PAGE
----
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Peter O'Donnell discusses the interest expressed by members states to host the EMA.
"Sell Bucharest; hold Stockholm; buy Amsterdam" – market recommendations for the EMA
"The EMA welcomes the interest expressed by some member states in hosting the agency," the European Medicines Agency said, artlessly, earlier this year.
This interest is now becoming an embarrassment. It is no longer just "some" member states who have expressed an interest. It is nearly all of them, and they are fighting like cats in a sack to win the prize. So widespread is the appetite to host the agency that it was news when Estonia recently stated publicly that it would not put in a bid. And the temperature is rising by the week.
At the end of July, the candidates will have to make their formal offers, and across Europe, cities, regions, and national governments are frantically putting the final touches to their offers, conscious that the competition is going to be fierce.
But that is only the start of the process. Then the real work of lobbying will start, as the discussions move from Twitter to the EU corridors of power.
Right up to the highest-level corridors, too. Until a few weeks ago, it looked as though the European Commission would run all the bids against a checklist of fairly objective criteria, and put some sort of short list in front of the member states' European affairs ministers for a decision in October. But since the summit of EU leaders in June, the game has changed. Now the leaders themselves are to get involved in the process at their next formal summit, and the decision has accordingly been pushed back to November.
This is more than a timetable change. Bringing in Europe's prime ministers and presidents elevates this from a technical exercise to a deeply political choice. And in the normal way of political processes, the advantage goes to the big and powerful, who can subordinate objectivity to their own more subjective criteria. In addition, the emphasis in the criteria has shifted heavily towards the host country being up for the task from day one, in a way that inevitably favors the richer countries. The criteria spelled out by the June summit underline the importance of having solid infrastructure in place in everything from first-rate flight connections to first-class hotels and first-quality education for EMA staff children.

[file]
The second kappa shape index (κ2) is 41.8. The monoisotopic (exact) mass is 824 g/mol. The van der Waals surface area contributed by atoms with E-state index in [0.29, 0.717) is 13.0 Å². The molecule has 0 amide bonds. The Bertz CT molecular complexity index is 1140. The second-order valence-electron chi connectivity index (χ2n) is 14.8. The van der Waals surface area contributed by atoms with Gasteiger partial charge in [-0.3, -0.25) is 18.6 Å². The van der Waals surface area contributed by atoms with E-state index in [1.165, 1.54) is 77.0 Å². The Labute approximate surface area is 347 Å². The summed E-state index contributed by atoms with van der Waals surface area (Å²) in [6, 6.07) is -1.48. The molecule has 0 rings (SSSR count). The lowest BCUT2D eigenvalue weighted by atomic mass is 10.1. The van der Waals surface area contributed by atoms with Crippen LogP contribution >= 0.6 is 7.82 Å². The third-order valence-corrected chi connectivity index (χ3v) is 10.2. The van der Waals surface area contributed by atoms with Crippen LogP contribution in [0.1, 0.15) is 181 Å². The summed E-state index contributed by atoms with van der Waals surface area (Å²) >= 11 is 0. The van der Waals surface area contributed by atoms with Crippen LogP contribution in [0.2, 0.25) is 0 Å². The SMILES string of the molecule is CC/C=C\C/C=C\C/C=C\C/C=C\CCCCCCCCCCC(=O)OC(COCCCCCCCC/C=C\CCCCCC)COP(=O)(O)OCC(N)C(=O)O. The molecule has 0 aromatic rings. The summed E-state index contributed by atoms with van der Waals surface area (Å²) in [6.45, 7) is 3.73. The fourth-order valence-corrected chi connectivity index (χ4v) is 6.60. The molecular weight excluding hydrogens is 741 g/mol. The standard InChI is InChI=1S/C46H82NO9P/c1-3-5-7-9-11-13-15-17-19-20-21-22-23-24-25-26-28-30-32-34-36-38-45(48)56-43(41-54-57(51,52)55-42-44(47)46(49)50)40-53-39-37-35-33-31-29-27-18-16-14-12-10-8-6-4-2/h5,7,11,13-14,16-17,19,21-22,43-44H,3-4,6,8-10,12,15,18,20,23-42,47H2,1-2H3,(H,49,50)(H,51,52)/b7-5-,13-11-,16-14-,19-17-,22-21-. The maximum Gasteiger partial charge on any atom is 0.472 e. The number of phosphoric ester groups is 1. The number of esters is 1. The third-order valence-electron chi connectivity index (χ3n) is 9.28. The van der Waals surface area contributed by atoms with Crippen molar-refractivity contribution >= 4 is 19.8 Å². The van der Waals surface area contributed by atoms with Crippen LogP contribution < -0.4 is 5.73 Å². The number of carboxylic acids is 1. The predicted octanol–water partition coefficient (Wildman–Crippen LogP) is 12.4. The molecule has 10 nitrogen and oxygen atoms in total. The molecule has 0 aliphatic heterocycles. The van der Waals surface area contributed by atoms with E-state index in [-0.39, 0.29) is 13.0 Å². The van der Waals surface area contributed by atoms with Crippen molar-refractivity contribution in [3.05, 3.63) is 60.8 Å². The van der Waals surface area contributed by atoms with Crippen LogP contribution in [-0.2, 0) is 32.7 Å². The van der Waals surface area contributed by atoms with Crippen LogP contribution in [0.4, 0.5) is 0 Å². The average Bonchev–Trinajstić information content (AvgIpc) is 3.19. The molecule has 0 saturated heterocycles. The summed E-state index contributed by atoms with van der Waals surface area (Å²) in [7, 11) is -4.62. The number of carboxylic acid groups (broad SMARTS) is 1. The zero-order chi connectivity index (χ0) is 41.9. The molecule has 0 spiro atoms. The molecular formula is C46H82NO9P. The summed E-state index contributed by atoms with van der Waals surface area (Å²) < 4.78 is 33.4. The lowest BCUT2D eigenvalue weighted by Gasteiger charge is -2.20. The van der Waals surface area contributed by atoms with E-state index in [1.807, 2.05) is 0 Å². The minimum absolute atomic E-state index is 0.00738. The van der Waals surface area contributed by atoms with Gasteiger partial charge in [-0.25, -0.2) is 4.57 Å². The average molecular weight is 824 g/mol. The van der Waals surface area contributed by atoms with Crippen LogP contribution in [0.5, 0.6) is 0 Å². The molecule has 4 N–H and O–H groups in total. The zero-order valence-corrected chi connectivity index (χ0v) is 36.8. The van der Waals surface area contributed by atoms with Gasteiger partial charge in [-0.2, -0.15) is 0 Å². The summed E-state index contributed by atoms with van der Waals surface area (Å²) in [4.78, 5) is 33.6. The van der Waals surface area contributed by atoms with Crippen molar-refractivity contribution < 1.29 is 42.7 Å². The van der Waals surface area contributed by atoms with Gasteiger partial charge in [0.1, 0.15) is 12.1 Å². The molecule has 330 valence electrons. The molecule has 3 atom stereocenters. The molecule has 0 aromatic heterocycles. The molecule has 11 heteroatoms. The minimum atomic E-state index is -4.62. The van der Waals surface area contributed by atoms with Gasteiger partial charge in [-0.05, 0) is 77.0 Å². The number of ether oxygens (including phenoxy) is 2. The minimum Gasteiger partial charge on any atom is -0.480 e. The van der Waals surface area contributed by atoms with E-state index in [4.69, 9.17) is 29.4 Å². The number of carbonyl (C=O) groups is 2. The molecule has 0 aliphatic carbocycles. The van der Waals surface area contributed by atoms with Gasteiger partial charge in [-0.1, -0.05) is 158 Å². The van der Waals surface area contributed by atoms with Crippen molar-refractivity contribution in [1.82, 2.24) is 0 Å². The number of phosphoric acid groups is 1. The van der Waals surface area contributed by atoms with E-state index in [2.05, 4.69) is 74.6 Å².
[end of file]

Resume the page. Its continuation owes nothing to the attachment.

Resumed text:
So it looks like smaller countries that were boasting of the quality of their unique local character and their compliance with an older checklist will be elbowed out of the final stages of the competition by the muscle of the mighty. Compared to the attractions of established limousine services to air conditioned offices with high-speed broadband and the proximity of international schools, small sympathy may be extended to plaintive claims from newer and poorer member states that they deserve to win because until now they have not been favored with the privilege-and kudos-of harboring any of the EU's agencies.
The research-based European drug industry also said it was discomfited by the decision to delay the choice. EFPIA underscored that "medicines constitute a special case in terms of securing swift agreement on both sides, given the fact that they directly affect the health and wellbeing of citizens in both Europe and the UK."
But the postponement looks as if it might work in favor of what EFPIA wants. It has highlighted exactly the same points that the big countries are going to be arguing. "Any future location of the EMA must have world-class connectivity. This is a critical requirement, which will ensure that the agency is capable of managing and accommodating the 36,000 expert visits that it must facilitate currently on an annual basis, in addition to a great number of regulatory exchanges with the global pharmaceutical industry," says EFPIA.
"Equally important will be excellent transport links (international, regional, and local transport); a building that will allow the EMA to host the vast number of essential expert meetings it organizes annually; and a location that offers a large number of hotel rooms needed to accommodate the necessary scientific and regulatory experts who engage with the agency."
"The same attention must be given to retaining a highly competent staff component. Sufficient and adequate housing, access to international/European schools for staff with children, employment opportunities for spouses/partners are also likely to be prerequisite factors for any future location selection process."
All of that sounds very much like the modified criteria set out by EU leaders in June. So if the EMA winds up in France, Germany, Italy, the Netherlands, Sweden, or Belgium, it is difficult to imagine the drug industry complaining too much.